UVM Medical Center to Help Build Apartment Complex for Employees | Off Message

UVM Medical Center to Help Build Apartment Complex for Employees

By

University of Vermont Medical Center - COURTESY PHOTO
  • Courtesy photo
  • University of Vermont Medical Center
Vermont’s largest hospital is working with a local developer to build 61 apartments for its employees.

The University of Vermont Medical Center says it is investing $2.8 million into a soon-to-be-constructed apartment building on Market Street in South Burlington. The Snyder Braverman Development Company will own and operate the building and plans to break ground in the coming weeks.

UVM Medical Center leaders say the first-of-its-kind arrangement will preserve the apartments for hospital staff for at least the next 10 years in an attempt to attract new workers to the area.



"We believe strongly that we need to do something in the housing marketplace, because we try to hire people and there's nowhere for them to live,” Al Gobeille, executive vice president for operations at the UVM Health Network, said in a phone interview Wednesday.
The UVM Medical Center, like many hospitals around the country, has relied on an array of costly stopgap measures to keep its doors open during the pandemic. This year alone, the hospital expects to spend some $120 million on travel workers, overtime shifts and recruitment efforts.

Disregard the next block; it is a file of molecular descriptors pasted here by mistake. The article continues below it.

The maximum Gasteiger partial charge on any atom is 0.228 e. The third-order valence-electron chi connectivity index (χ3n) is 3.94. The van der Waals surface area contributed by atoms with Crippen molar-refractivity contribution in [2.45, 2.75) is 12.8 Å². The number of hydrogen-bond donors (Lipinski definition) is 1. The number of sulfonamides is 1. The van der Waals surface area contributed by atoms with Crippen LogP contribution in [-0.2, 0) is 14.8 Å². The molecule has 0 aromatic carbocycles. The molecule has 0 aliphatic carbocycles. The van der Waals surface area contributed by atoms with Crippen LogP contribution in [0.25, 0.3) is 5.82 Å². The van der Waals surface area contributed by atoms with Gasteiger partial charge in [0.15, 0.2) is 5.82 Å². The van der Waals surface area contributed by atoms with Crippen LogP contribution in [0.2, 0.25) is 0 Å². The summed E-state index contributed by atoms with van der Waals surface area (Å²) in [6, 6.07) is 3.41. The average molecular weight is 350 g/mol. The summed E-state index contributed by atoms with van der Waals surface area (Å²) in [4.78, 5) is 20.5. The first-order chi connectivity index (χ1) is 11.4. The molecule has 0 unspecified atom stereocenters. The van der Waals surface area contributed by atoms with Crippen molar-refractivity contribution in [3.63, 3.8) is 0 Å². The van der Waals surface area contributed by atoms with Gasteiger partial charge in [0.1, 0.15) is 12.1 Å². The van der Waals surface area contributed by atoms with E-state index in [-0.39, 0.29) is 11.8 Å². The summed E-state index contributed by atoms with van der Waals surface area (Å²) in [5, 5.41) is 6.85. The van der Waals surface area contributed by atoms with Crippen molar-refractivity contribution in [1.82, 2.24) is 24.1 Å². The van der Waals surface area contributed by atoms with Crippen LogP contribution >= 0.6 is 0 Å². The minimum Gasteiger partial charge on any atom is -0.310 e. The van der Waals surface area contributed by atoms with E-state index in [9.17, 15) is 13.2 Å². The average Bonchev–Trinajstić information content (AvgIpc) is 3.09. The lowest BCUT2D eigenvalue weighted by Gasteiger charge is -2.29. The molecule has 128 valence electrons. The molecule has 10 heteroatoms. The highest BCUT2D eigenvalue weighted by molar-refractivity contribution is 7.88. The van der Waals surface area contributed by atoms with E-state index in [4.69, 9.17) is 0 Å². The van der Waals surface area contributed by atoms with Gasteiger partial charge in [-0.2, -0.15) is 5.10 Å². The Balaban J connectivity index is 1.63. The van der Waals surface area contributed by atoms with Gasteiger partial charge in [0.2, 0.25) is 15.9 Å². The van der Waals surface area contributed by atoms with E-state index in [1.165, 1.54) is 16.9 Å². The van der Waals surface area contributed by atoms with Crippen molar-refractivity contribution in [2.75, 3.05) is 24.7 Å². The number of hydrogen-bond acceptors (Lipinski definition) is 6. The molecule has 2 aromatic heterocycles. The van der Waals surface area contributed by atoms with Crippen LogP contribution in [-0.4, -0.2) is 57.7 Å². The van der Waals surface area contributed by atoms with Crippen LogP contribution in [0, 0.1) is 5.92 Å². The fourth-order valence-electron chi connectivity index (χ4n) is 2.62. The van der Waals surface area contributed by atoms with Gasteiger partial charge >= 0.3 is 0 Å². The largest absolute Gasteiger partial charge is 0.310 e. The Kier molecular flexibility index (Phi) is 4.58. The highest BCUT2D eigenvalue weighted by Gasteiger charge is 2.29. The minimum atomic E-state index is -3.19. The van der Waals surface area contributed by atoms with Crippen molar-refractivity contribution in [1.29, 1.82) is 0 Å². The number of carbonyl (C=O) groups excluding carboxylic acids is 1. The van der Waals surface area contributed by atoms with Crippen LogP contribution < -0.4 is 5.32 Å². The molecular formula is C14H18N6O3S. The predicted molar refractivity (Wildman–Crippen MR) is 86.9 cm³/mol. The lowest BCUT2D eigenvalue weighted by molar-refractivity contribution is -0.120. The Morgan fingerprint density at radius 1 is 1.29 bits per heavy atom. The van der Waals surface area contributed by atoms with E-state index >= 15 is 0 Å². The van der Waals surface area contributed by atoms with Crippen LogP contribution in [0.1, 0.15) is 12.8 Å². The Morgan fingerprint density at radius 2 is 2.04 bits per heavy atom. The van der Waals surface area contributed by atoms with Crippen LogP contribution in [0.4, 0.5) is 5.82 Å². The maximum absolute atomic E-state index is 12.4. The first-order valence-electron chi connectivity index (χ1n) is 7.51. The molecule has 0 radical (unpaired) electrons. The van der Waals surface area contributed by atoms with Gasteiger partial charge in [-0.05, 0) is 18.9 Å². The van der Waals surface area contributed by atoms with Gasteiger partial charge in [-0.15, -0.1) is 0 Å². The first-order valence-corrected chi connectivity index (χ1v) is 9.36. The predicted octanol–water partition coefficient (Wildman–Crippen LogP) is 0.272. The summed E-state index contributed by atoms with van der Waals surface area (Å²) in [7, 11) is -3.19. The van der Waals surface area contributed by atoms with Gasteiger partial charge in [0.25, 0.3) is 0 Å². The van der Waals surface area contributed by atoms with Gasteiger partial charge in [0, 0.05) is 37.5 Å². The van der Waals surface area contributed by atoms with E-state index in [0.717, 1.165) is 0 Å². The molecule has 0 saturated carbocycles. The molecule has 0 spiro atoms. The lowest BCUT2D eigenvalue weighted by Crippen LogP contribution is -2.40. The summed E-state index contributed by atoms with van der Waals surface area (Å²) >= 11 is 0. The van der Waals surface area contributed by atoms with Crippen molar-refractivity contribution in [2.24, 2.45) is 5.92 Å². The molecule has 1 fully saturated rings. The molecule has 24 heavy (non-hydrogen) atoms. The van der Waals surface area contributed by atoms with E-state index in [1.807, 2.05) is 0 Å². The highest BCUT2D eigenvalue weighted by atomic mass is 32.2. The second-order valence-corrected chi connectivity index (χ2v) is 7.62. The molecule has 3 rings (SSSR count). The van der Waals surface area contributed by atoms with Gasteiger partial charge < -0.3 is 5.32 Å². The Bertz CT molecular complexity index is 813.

Among the many factors driving the workforce crisis, hospital leaders say, is the lack of available housing in Chittenden County, where the rental vacancy rate hovers around 1 percent and the prospect of homeownership seems out of reach for many low- and middle-income earners.

The new building is expected to be completed by spring 2023. It will cater to permanent hospital employees, Gobeille said, though some units may be used as transitional apartments for people who take a job at the hospital without housing lined up.

“A lot of people move here but their family doesn't move with them yet because they haven't finished the school year,” Gobeille said as an example.

It’s not yet clear who would qualify for the building, how much the units would cost or what subsidies the hospital might offer. A committee will oversee the selection process to ensure it is "fair and equitable," Gobeille said.
In the unlikely event that there is not enough interest among the hospital's more than 8,000 workers to fill the building, some units may be offered to the general public, Gobeille said.

UVM Medical Center isn’t the only hospital jumping into the real estate business. Others around the country have made similar moves in response to tightening housing markets. That includes the Southwestern Vermont Medical Center in Bennington, which has bought and renovated four local homes in recent years to sell at a reduced price to staff.

Gobeille assured that UVM Medical Center is not viewing the arrangement as a profit generator, saying any money made from the investment would be used to subsidize rents for its employees.

“We're not entering a new line of business,” he said. "We see this as a benefit."